Darwin & The Galapagos Islands
The tiny volcanic island chain of the Galapagos has played a huge role in the formation of Charles Darwin’s ‘theory of evolution’. Darwin visited the Galapagos aboard the HMS Beagle in 1835, as part of a five year navigational mission to chart the coast of South America for the British Royal Navy. Under the command of Captain Robert Fitzroy, the expedition was drawing to a close when the Beagle landed in the Galapagos on Isla San Cristobal.
In his early 20’s at the time, Darwin was a young and unknown naturalist interested in joining the ministry. However, after doing extensive research and making a number of astute observations about the flora and fauna found on the four islands he had visited, Darwin became more interested in the natural sciences. He also became very keen on understanding the differences between the animal and plant species found on each of the islands, namely Isla Isabela, the Isla Floreana, the Isla Santiago and the Isla San Cristobal. He additionally noted that on each of these islands closely akin species behaved differently, which made him wonder how all of this was possible.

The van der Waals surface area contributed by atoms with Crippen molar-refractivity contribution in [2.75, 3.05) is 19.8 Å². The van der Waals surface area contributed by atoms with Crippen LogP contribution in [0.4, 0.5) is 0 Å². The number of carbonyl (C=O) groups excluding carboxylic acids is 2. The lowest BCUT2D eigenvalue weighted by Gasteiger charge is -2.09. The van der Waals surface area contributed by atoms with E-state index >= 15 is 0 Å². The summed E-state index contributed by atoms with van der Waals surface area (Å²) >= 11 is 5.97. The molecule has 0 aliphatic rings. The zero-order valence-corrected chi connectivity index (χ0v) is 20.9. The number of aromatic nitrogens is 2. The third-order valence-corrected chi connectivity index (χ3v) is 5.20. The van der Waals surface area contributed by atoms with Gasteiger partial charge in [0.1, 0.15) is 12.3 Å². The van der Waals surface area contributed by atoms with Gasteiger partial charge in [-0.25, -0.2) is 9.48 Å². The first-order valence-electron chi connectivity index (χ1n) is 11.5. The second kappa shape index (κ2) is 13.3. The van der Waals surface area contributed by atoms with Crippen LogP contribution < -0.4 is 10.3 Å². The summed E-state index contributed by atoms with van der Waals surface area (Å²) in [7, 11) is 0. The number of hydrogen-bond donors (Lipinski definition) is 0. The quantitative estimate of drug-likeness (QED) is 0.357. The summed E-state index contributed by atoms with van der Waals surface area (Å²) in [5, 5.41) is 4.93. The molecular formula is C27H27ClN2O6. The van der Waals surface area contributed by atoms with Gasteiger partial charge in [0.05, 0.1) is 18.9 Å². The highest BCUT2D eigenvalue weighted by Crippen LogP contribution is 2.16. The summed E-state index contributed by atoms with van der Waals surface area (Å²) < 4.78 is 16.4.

After years of endless research, he came to the conclusion which resulted in his theory of evolution by natural selection, which was published in his book The Origin of Species in 1859. Putting forward the concept that evolution and not God was responsible for the creation of human beings, Darwin shook society as we know it, to its very core. This book raised a number of important scientific questions and changed the way life was once viewed through the eyes of the church.
The best example of Darwin’s theory of evolution in action was explained based upon his research of the various finches found in the Galapagos. He noted that on each of the islands the finches were all slightly different from each other, with shorter or longer beaks, a different diet and fuller or less plumage. In honor of his research of these birds, the finches of the Galapagos are now known as Darwin’s finches.